It’s that magical time of year where more items seem to be coming into our house than going out. Our well-meaning family and friends want to give our kids so many toys, and it’s hard to ask them not to. And I get it! We have Christmas, and then both of my girls’ birthdays are within two weeks, so I completely understand toy overload!
First, if you don’t know why having way fewer toys around the house is better for both your kids and your sanity, read my blog post on the topic here.
Talk, Don’t Text
It might be the norm to only text your family and friends, but it’s so hard to understand the tone in a text message. So this should be a sit-down conversation or at least a phone conversation. It’s already a difficult conversation to have, and you don’t want to add a layer of misunderstanding because of texting.
What NOT to Say
When you have this conversation, something to keep in mind is that you can’t dictate rules on what this person can or can’t give your kids as a gift. No one wants to upset their Grandparents by just saying, “no toys, buy this.” They are giving your kids toys because they love them and want to see them happy, which makes them happy. Try not to get angry or say, “I can’t believe they gave them this.” They aren’t doing it to spite you. They are doing it from a place of love. Sometimes we need to take a step back and remember the real reason WHY they are doing it. And remember how blessed our kids are to have extended family in their lives that want to see them happy.
Here’s a sample script on what you can say.
I wanted to chat with you about something with Christmas coming up! I have been working extremely hard on decluttering and minimizing our home. It has been pretty incredible to see the benefits and positive changes it’s made, especially with the kids and their toys! I have been slowly getting rid of extra toys they don’t play with anymore, and it’s incredible how much better they play together. They also use their imagination so much more!! Knowing Christmas is coming up is kind of stressing me out because I’m worried that all my hard work with the house will come undone with all the toys they will get.
So, I’m talking to all the family members about this, and I’m wondering if you would be open to potentially trying some experience gifts this year for them. Of course, you can still get them toys, but maybe fewer mixed in with experiences? I have lots of ideas for experiences if you have no idea what I’m talking about.
Come Prepared with a List of Experience Gift Ideas
If they agree to give experiences instead of gifts, don’t make the mistake of not providing them with ideas. And make sure your idea list includes multiple price points, including free! You don’t want it to be more expensive than what they were planning on spending.
If They Still Don’t Give Experiences Instead of Gifts
You’ve expressed your wishes, and they still choose to disregard them. What now? Accept the gift and understand that all the people you reached out to won’t change, but some will likely respect your wishes. But here’s the thing… you are not obligated to keep any gift given to you. There is no law that says you must keep a gift for a certain amount of time to be grateful or thankful. You can be grateful for a gift, receive it graciously, and mean it, but you can still turn around and donate it. You don’t have to keep it in your home just because it was gifted to you or your children.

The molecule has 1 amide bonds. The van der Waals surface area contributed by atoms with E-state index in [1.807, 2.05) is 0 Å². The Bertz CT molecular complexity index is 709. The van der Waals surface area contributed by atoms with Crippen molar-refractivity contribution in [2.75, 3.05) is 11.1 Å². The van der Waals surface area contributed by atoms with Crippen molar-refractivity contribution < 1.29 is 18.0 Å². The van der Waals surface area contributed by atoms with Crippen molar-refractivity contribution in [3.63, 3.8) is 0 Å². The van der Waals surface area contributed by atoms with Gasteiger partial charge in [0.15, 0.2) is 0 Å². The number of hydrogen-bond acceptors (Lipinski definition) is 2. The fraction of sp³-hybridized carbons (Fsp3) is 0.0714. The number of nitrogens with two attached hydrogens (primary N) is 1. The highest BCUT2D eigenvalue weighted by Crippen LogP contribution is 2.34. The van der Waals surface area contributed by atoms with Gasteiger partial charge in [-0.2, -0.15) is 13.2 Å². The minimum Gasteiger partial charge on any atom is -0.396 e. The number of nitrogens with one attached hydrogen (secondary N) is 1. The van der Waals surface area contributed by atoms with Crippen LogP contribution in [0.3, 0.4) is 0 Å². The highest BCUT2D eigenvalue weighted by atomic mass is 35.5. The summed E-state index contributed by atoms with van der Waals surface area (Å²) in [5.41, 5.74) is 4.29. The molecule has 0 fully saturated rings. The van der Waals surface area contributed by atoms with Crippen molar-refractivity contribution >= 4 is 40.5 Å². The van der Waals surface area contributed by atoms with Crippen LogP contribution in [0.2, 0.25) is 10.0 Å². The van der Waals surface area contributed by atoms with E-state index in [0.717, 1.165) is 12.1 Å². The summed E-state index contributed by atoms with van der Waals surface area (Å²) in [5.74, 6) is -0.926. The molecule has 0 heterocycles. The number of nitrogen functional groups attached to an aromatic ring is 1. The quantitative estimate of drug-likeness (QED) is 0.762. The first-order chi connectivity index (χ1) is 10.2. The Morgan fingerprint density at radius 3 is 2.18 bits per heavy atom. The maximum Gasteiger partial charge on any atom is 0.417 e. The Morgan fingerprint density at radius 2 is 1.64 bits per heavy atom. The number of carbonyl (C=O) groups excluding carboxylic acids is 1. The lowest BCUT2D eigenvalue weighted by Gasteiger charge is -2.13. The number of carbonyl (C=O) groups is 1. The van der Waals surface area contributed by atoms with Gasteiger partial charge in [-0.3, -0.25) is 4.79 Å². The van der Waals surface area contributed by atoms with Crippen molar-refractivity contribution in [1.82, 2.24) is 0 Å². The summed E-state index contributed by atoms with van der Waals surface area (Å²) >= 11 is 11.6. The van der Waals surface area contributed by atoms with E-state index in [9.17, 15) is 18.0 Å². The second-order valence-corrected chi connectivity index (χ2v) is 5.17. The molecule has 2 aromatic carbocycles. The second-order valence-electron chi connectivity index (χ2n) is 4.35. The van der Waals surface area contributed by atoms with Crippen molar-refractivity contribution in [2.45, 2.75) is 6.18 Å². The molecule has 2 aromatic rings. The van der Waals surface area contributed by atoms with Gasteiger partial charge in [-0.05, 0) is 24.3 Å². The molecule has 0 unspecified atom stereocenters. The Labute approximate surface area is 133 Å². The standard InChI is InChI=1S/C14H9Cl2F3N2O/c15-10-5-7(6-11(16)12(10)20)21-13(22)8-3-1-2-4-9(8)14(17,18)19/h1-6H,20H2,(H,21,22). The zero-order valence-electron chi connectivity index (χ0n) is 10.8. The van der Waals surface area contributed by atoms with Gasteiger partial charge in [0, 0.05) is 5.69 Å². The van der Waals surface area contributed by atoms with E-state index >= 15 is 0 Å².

It can be kind of a shock for kids to start getting more experience gifts if they are used to opening a bunch of presents. So here’s how I worked with my kids.
Give Them A Small Gift
“But wait, Diana, we don’t want to get things!” I get it, but this will help transition kids to receive experience gifts. It can be fun for them to open and unwrap an actual item. But here’s the thing, we don’t want to add non-useful junk or more small toys to our home. We want practical, tangible items that can be used with the experience.
You might not have to do this forever, but it may take a couple of years. My girls now love to open a wrapped up piece of paper with a coupon for a “Sleepover at Nana’s house” or a “Lunch date with Uncle.” So it doesn’t always have to be an item, and it also doesn’t have to be forever.
Share the Excitement
People listened to your request and bought your kids an experience gift. We need to celebrate it! Both when they receive it and again when the kids are doing it. It’s still important for them to see the happiness on the kids’ faces and that they’re loving their experience gift.
For example, my mother-in-law gave our girls an annual zoo membership when we introduced experience gifts several years ago. We made a huge deal about it when we opened the gift. We took pictures and videos of the girls having fun at the zoo, and we texted them to her with a thank you message. Another time we went, the girls FaceTimed her to tell them how much fun they were having, and thanks again for the zoo pass. My mother-in-law loved the experience, and the kids knew that it was a gift from her.
Use my experience gift guide for kids as ideas for gift-givers or yourself. Help keep the clutter down while giving your kids new experiences throughout the year!